Anatomy of a Social Security trace
One of the first steps in creating our background reports is to run what’s known as a Social Security trace or an SSN trace. It’s a report that lists names (including aliases, nicknames, and other variations), dates of birth, and address history associated with the provided SSN.
These reports are commonly run when doing employment or due diligence background checks. Providers, such as Tracers or TLO, gather this information from credit headers, the basic information about the person to whom the credit report applies. Credit headers contain no credit info, just identifying info, which is quite valuable to investigators.
Unfortunately, SSN traces have their problems. Recently, we ran into an unusually large number of anomalies on a group of reports I had run for a client, including strange names and incorrect addresses. As a result, my client had lots of questions about the traces and what these issues meant to our investigation.
It was an interesting exercise. As an info pro and former librarian, I’ve spent a lot of time evaluating, comparing, making recommendations about, and teaching others to use a variety database products, and I love this stuff. I learned a lot, too, including not all SSN traces are created equally.
In another post, I’ll summarize the differences I found in reports I pulled on two SSNs from three different vendors. For now, here are my answers to some of my client’s questions about SSN traces:
Why do you buy these reports?
At Phelps Research, we order SSN traces on all our subjects, because they reveal:
- Where the subject has lived for the past 10 years or so, which tells us where to look for possible criminal records
- Name variations for media and other research
- Other names on the trace, which may indicate possible fraud
- Date of birth, which helps us make sure we’re investigating the right person, among other uses
What are some of the problems with SSN traces?
There are several issues with the content, including:
- The information is only as good as the information entered into the credit headers. They frequently include typos, and, when people jointly apply for credit, the other names and associated address histories may appear under one SSN on the trace.
- The info is only as good as the info provided to the credit agencies. Some people deliberately falsify info when applying for credit. Confusing for us, but it can provide insights into previous fraudulent activity.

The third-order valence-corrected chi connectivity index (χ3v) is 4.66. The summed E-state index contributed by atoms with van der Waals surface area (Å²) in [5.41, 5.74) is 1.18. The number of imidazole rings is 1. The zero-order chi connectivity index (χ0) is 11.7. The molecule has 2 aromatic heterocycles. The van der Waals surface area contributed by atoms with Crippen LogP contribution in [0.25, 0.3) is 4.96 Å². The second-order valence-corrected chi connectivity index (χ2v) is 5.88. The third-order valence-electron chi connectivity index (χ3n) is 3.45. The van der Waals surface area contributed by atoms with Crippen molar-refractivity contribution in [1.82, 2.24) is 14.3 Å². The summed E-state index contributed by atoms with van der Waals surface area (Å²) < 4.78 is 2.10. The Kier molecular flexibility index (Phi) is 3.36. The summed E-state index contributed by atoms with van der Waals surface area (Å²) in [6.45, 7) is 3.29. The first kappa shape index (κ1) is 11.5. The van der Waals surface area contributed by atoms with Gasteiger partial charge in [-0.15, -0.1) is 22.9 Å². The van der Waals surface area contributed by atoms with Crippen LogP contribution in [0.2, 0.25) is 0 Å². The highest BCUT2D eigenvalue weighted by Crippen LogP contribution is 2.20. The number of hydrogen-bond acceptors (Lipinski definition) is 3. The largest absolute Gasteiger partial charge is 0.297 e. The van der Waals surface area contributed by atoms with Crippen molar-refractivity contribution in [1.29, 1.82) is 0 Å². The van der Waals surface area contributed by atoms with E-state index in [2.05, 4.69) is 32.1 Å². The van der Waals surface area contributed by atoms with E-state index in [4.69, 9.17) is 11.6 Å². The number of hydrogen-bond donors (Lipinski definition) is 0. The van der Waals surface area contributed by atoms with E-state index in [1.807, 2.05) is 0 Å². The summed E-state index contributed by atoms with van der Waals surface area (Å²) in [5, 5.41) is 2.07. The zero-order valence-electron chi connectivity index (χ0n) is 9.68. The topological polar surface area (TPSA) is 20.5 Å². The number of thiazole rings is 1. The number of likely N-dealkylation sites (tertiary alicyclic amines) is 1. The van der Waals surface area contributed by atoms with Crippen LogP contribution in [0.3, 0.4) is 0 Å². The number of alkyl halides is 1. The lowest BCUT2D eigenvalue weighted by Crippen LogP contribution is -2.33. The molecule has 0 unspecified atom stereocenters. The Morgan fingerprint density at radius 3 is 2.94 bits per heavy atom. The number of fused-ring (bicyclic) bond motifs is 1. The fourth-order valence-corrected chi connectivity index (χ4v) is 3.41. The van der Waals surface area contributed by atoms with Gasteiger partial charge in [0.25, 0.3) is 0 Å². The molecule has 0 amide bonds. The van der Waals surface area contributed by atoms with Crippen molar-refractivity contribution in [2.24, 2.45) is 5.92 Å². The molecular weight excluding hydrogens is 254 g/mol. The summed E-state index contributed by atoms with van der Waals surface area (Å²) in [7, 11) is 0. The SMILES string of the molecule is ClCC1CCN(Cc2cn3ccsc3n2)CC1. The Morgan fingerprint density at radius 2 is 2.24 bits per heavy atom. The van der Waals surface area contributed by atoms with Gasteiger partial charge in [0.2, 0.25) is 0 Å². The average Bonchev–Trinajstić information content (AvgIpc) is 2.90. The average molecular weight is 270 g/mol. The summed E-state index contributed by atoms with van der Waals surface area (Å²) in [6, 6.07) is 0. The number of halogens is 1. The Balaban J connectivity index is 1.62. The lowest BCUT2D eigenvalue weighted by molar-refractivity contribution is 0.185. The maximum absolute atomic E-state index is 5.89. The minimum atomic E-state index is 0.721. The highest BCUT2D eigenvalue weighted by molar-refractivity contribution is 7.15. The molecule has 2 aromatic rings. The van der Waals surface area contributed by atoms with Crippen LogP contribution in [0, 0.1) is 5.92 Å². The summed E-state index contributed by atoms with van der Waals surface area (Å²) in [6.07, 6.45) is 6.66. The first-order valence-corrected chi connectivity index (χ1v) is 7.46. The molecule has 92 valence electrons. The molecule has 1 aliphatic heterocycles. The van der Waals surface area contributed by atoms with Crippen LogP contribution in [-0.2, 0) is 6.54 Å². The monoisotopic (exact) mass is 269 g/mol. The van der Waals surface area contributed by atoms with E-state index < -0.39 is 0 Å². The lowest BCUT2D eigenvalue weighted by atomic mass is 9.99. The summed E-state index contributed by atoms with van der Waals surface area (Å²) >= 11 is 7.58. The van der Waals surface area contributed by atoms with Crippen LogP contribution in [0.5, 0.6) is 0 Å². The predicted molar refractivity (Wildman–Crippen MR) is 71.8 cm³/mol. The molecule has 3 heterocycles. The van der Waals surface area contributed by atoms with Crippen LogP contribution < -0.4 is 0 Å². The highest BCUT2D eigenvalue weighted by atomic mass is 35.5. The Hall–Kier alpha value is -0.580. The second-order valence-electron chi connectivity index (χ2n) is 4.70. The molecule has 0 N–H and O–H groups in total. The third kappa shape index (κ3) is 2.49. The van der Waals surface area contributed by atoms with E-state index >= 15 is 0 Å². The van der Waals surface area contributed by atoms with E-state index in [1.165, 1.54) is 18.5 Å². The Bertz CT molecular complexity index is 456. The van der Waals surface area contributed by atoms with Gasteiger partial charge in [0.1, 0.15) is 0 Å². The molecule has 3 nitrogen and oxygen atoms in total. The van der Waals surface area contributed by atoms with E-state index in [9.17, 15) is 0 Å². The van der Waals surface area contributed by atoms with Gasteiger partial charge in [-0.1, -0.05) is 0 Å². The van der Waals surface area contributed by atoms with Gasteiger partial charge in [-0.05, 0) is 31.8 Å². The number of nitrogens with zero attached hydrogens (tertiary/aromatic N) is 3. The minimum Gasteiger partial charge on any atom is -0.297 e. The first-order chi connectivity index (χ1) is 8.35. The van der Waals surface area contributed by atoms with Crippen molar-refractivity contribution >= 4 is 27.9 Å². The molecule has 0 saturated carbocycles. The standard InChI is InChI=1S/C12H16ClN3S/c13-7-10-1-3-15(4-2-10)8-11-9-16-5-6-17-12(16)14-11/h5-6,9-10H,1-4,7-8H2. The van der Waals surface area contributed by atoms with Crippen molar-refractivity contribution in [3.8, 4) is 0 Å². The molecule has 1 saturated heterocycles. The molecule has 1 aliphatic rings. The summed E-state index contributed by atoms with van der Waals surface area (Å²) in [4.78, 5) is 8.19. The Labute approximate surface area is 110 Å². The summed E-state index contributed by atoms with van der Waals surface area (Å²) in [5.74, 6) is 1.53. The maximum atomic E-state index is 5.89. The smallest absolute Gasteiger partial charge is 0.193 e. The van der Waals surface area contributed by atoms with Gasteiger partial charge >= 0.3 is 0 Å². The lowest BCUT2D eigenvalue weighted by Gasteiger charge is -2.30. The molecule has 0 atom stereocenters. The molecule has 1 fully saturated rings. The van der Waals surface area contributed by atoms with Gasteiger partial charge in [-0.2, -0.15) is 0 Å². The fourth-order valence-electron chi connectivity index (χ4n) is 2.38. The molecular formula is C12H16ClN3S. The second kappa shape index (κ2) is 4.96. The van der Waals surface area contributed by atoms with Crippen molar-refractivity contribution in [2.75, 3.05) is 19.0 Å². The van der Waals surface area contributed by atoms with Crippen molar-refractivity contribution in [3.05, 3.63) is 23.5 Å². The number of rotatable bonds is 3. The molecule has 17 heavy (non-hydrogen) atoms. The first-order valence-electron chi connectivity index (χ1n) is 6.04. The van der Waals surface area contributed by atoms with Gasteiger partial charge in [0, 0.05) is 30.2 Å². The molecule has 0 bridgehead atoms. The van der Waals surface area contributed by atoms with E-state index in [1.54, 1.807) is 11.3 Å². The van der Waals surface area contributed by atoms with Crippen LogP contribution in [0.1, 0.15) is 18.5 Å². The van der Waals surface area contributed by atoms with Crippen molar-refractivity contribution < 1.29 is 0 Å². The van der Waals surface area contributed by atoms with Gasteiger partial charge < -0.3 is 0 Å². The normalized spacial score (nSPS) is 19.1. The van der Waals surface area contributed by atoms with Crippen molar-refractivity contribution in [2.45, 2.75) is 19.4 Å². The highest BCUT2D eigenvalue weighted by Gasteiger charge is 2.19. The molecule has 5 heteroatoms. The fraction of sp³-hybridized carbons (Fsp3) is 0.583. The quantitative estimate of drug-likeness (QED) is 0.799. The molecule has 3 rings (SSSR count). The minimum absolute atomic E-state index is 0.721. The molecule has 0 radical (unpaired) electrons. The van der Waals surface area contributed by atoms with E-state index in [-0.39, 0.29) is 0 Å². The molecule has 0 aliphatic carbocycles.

Where do you get these reports?
Who can access these databases?
These databases are fee-based, and only PIs and other “authorized” individuals can access them. The company checks that you’re a real business with a real need for the info. The vetting process generally includes verifying a business license, phone, insurance, and PI license. There’s also an office visit to make sure you are protecting this confidential info.
Where do these providers get their content?
The info on these SSN traces comes from credit headers. This is the part of a credit report that gives basic information about the person to whom the credit report applies. Headers include name, name variations , current and prior addresses, phone numbers, date of birth, and SSN (with issue date and place).
Should we be concerned about these other names on the report?
It depends. Given how error-prone SSN traces tend to be, I like to keep other names in context and treat them as I would any other sign of possible fraud. Are there any reasons to suspect fraud on the part of our subjects? Are there other red or yellow flags (major or minor indicators) in this person’s history? I check if these could be family members and run searches to identify any possible relationship. Sometimes the other name could be a sign that our subject is a victim of identity theft, in which case, the client should notify our subject.
In a future post, I’ll share the results of my comparison of SSN traces from three different vendors – Tracers, TLO, and SkipMax. And, yes, there is a difference!